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Dr. Pimple Popper tears “kiwi hair” out of a patient's pores



  Extreme close-up of a backlit kiwi or kiwi in macro photography.

Laurent Sauvel. Getty Images.

  • Tallow filaments appear in the lining of your pores and control the flow of sebum or oil in your skin.
  • Many people can see sebum filaments in the nose, and many confuse them with blackheads.
    1. In a new Instagram video, Dr. Pimple Popper – also known as a dermatologist and TLC moderator Dr. Sandra Lee – Tallow filaments from a patient's nose. The tiny skin problems resemble the hair of a kiwi and look practically microscopic.

      In the clip, Dr. Lee used surgical tweezers to pluck the sebum filaments, many of which are already jumping out of the patient's pores. For those who are still embedded, the famous dermatologist presses lightly on the skin to push out the filaments. At the end of the clip, Dr. Lee sebum filaments under a microscope and gives fans a close look at the multi-strand skin problems.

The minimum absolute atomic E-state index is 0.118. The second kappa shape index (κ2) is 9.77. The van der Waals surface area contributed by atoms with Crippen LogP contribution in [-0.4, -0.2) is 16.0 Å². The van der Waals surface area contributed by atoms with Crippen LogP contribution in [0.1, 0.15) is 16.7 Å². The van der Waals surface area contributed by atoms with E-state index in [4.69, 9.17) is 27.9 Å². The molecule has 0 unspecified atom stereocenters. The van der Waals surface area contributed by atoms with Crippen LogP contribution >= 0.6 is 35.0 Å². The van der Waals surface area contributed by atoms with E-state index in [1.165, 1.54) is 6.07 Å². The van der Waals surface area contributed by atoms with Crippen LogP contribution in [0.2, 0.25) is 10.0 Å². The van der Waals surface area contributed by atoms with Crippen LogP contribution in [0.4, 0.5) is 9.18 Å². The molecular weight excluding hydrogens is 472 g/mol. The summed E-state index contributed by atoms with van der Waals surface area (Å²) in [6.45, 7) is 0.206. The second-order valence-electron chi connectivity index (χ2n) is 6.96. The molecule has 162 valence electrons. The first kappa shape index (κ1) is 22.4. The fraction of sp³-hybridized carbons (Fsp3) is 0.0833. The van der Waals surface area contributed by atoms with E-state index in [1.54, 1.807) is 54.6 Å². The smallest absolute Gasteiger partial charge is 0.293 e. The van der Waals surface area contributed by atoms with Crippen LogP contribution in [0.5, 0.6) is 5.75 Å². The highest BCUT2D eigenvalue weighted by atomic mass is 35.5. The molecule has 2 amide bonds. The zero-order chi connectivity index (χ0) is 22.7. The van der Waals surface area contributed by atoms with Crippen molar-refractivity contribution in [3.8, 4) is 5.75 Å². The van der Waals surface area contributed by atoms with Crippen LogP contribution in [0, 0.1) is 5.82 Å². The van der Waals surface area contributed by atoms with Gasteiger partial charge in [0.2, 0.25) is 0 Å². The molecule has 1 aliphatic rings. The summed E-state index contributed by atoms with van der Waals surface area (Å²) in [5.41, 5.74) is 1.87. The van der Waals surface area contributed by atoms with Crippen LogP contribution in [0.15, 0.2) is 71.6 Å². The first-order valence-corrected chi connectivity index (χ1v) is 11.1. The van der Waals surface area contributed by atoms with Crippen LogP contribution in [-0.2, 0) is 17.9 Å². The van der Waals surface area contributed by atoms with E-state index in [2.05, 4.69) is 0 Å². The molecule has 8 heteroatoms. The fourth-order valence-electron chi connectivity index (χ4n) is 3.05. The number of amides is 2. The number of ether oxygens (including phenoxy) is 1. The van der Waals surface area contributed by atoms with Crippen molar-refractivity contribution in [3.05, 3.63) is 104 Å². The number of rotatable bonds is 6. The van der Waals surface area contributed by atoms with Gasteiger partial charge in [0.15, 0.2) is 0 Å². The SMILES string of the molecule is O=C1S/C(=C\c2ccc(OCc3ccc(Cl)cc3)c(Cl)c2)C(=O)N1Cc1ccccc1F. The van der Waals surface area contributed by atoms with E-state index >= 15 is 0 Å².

Many fans commented that the filaments look like tiny strands of hair. They may just remind you of a kiwi's hair.

      Tallow filaments appear in the lining of your pores and control the flow of sebum or oil in your skin. These filaments only become noticeable when your pores fill with oil and dead skin. Many people can see sebum filaments in the nose, many confuse them with blackheads. In fact, when using a pore strip, sebum filaments are mostly pulled out, not blackheads. Sebum filaments are most often treated with peeling cleaners or salicylic acid.

      Note the following hair removal:

      This content is imported from Instagram. You may find the same content in a different format, or you can find more information on the website.


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